Horse Gear AustraliaEquine equipment Australia
Choosing and adjusting the right equipment is very important if you want your horse to be able to relax and work for you without feeling unwell or inches. Horse cannot work well in poorly seated equipment, just as one cannot go in poorly seated boots.
Equipment that is rubbing causes sores, resulting in minor to severe horse symptoms, so poorly fitted equipment can be the beginning of many bodily and behavioral horse ailments. A novice owner/rider needs help when installing new equipment for a horse. Adjusting equipment, especially a nut, is hard until a horse has enough experience to know exactly what to look for when he is insecure and seeking expert guidance.
Symptoms of a horse being wounded from poorly adapted equipment range from delicate areas that can be felt during horse care or cause the horse to oppose the saddle or ride to real open wounds that will obviously result in even more horse opposition due to severe ache.
Badly sitting and unsuitable pieces cause many horse related issues. This chisel should have no edged edge, be the right sized for the horse and sit at the right level in the horse's lips. Don't ever use a single bit without fully comprehending how it works and why you are using it, many of them are very strict and should not be used by an unexperienced horse individual - at the same times, expert horse folks usually recognize that heavy ones are often contraproductive and don't use them.
A headband can be a cause of malaise if improperly adjusted. A horse that feels unwell due to a badly seated headband may shudder its neck or continue to try to abrade the snaffle, although many a horse shows no external sign although the headband is too narrow. The snaffle can be equipped with or without a nose strap.
Nosebands should not be placed too tightly around the horse's nostril / paw (although many humans attach a nostril in this way). Take particular care with a young horse (up to five years old) with broken off teeth. The belt should have the right length and should not be rubbed (which leads to belt buckles/pressure points).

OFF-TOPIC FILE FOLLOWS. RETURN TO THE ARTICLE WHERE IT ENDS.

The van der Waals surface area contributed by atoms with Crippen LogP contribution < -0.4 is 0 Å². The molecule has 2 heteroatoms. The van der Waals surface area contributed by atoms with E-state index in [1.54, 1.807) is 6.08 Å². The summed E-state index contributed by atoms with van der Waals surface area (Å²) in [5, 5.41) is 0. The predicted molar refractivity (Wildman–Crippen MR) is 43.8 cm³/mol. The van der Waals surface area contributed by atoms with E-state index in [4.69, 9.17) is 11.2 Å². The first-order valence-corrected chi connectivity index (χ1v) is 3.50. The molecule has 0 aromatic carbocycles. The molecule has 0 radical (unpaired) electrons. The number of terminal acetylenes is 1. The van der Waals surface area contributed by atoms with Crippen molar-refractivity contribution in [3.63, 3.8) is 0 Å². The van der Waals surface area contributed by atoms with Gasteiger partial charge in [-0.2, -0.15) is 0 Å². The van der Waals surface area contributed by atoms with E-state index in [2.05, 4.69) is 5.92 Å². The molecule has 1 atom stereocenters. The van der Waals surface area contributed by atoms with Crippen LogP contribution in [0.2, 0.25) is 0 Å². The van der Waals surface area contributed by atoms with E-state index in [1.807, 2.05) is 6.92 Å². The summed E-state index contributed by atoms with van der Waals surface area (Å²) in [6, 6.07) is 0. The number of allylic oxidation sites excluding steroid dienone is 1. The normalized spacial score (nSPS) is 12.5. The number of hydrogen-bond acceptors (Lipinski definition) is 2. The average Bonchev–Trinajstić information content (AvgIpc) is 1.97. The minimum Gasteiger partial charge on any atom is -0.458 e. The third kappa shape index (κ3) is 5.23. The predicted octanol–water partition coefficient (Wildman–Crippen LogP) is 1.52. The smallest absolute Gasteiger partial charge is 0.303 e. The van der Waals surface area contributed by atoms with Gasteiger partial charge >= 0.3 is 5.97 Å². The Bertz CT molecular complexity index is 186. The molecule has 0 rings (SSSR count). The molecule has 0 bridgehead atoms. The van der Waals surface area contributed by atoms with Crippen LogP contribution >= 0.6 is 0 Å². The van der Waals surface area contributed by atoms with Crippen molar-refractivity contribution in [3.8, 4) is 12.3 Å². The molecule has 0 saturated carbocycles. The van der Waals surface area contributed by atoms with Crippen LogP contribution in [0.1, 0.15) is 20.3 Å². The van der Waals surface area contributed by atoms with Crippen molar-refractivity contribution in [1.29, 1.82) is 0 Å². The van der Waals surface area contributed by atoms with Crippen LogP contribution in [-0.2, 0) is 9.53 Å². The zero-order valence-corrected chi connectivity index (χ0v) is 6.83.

A harness is made of a type of plastic that can cause the horse to grind, as well as an accumulation of debris on the harness and/or horse. If a horse has been unemployed for some period of now, the return of the horse to work is more likely to be accompanied by straps, as the hide in this area becomes soft (this of course also goes for youngsters who start work for the first time), just as bubbles appear on the hand and foot when you do unusually heavy work.
Too narrow or too looser a belt can also lead to belt buckles. Saddlecloth or saddlecloth can be used to keep the bottom of the seat neat and to absorb or drain perspiration. It is advisable to always have a rug under your seat as they generate a great deal of warmth.
Westernsaddles must always be used in combination with a thick seat cushion as the seat itself has no cushioned panel. Incorrect saddling causes many difficulties, as the bad seat position is further aggravated by the rider's own body mass. There may be a nut that is too tight in the inner part of the horse or too broad (which causes the nut to exert immediate force on the horse's bones).
Saddles may be too brief (which concentrates the rider's body in a too small area) or too long (which places the rider's body over the weaker part of the horse's back, near the loins). As an example, a nut adapted to a four-year-old horse does not necessarily match the same horse after one or two years of work, because the horse has built up a muscular system that changes the backs.
Whenever possible, a semitrailer should be mounted by a qualified mechanic. Otherwise, your horse rider teacher, pony clubs or the horse clubs should be able to help you with the equipment in general.